The E-Sylum:  Volume 9, Number 9, February 26, 2006, Article 23


Regarding Katie Jaeger's February 2006 Numismatist article,
Alan V. Weinberg writes: "I avidly collect American Institute
and other pre-1900 American award medals and enjoyed her article.
One error stood out, though: the presentation cases holding many
medals were not "celluloid" as described in the article - they
were vulcanite, hard rubber, thermoplastic as these ornate
"tintype" cases are formally known. All three terms are
interchangeably used.  Another equivalent term is "gutta percha"
(sounds Hindu, huh?). So that's four long-used terms for the
same fabric."

At Alan's request I forwarded his note to Katie, who replied:
"I was going crazy trying to determine the material from which
those boxes were made!  Whoever curated the collection at the
NYHS called it celluloid, and I finally went with that description,
even though it seemed doubtful, after reading a couple of websites
on the history of plastics to see if I could figure out positively
what the material was. In hand, it feels exactly like good quality
plastic - smooth, hard, quite dense, and having a high sheen.

I read that celluloid was first used to make billiard balls, and
that is exactly how it feels, so I said to myself, well, OK.  But
the colors, dark red and black, are typical of vulcanite, so
obviously Alan is right.  Thanks for the correction!  Q. David
Bowers and I will have a brief discussion of presentation cases
in the introduction to our book "The 100 Greatest U.S. Medals and
Tokens", and I plan to illustrate two of these.

I have many questions on how the molds for these were made: they
sure do look die-struck, and I guess they were, if they are in
fact thermoplastic - wasn't that struck in presses while heat was
applied?  I have seen other cases that look to have been stamped
from molds, but seem to be made of painted cardboard, with a
somewhat leathery feel.

[Alan writes: "The cardboard, leathery feel is fiber...primarily
a product starting in the early 20th century. As with thermoplastic,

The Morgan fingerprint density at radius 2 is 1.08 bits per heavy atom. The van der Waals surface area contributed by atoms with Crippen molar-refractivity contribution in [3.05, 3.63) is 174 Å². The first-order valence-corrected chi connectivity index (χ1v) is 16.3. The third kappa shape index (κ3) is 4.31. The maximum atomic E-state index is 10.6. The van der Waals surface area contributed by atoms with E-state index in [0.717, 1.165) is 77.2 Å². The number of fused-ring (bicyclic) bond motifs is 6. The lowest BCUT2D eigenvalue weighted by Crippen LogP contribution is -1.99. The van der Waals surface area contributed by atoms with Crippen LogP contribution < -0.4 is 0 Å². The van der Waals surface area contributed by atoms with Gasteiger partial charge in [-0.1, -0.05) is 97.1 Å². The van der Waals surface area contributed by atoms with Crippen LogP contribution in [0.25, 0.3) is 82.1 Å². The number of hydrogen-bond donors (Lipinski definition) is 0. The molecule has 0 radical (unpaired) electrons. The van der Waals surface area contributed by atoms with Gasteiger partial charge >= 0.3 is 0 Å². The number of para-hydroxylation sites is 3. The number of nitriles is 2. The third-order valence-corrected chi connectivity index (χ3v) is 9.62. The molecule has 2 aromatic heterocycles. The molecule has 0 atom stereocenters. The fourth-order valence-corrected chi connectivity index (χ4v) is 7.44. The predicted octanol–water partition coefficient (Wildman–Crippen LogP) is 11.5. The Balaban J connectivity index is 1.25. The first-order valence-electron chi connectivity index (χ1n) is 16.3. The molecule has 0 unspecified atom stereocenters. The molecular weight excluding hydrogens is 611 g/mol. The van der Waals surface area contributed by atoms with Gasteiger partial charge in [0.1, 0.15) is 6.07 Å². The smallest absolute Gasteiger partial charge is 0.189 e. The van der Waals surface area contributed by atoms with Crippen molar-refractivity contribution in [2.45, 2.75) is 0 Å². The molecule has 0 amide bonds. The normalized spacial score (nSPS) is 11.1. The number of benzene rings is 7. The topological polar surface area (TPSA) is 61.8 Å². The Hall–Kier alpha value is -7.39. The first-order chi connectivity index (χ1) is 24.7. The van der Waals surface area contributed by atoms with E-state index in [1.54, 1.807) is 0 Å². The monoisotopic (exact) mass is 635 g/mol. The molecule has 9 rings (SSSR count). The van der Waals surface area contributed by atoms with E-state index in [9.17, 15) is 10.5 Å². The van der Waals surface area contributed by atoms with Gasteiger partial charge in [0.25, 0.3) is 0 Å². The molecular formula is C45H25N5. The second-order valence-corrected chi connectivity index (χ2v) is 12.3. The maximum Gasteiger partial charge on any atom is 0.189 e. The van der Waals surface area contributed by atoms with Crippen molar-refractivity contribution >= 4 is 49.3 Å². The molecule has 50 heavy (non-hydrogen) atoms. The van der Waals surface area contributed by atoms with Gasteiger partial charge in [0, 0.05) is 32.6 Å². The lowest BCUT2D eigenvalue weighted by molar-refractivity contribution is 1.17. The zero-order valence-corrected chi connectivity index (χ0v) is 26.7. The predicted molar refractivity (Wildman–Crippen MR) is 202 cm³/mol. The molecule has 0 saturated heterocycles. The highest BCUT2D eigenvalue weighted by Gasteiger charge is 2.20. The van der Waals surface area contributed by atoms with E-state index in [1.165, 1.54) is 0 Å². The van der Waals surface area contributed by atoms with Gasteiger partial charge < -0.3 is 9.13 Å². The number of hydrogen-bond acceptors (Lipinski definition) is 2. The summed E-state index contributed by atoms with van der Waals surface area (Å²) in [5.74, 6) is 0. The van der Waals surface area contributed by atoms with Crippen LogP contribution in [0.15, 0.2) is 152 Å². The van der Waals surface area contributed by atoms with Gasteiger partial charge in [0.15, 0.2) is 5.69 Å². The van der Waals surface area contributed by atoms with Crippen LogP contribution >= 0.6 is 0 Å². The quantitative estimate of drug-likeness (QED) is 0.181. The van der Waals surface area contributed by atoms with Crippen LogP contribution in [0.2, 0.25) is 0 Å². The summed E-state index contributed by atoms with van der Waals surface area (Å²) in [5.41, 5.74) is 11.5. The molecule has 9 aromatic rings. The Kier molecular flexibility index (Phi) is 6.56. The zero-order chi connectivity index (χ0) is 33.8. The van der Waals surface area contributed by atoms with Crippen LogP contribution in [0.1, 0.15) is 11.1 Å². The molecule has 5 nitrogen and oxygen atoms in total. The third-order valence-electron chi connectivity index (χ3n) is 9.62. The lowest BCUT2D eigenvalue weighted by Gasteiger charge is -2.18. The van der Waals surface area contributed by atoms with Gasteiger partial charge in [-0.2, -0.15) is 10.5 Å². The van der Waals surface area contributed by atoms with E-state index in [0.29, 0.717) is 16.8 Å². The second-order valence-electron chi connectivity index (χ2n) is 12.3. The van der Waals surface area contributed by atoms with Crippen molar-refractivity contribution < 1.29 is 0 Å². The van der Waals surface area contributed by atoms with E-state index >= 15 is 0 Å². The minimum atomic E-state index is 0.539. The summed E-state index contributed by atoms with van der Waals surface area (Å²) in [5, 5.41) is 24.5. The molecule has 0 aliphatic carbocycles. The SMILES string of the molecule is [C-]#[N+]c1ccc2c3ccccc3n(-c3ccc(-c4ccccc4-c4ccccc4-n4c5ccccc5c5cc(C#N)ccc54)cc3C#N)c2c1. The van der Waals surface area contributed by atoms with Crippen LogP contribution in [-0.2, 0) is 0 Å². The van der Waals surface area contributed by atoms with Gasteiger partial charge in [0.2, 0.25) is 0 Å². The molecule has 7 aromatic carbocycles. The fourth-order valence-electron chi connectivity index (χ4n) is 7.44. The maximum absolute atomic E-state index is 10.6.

the dies are applied with heat and pressure." -Editor]

I detected another error in my article.  The copy editor rewrote
some of my timeline entries to make them fit in the box, and
introduced the term "uniface" to my description of the 55 mm
unsigned medals of 1870. I didn't catch this in the page proofs,
unfortunately.   There are no uniface American Institute medals
that I know of!!!!  I think she assumed medals were uniface because
only a new obverse die was created, but in fact, existing reverses
were being used with it.

There is another unclear element to what was published - the fact
that Alonzo and Thaddeus Wakeman returned to their Institute posts
soon after the scandal clouds dissipated. When Thaddeus died in 1848,
the Institute showed him full honors.   In fact, the only American
Institute staffer who did not remain in his position after the scandal
was Charles C. Wright, who was the source of the testimony against
Dodge and the others.  Probably when the bad publicity hit, the
Wakemans and the other two resigned in a huff, and the Wakemans
were later entreated to return (because they did all the work).
I'd speculate that when Wright learned that these people were
retained, he quit.  Just a theory!"

[Since we've recently discussed what makes material appropriate
for The E-Sylum, I thought I'd add that I feel this sort of exchange
is absolutely appropriate, and Iím very happy to publish it.  There
is only so much space in a printed publication, but there are no
such limits here in cyberspace.

Itís the perfect place for annotations, background, commentary and
corrections to printed articles -- I wish we could do more of this.
I rarely have the time to write up many of my own comments and
questions, but those from readers are always welcome.  The on-line
availability of researchers like Katie (and eager fact-checkers like
Alan and the rest of our subscribers) adds a whole new dimension to
our collective numismatic knowledge.  -Editor]

  Wayne Homren, Editor

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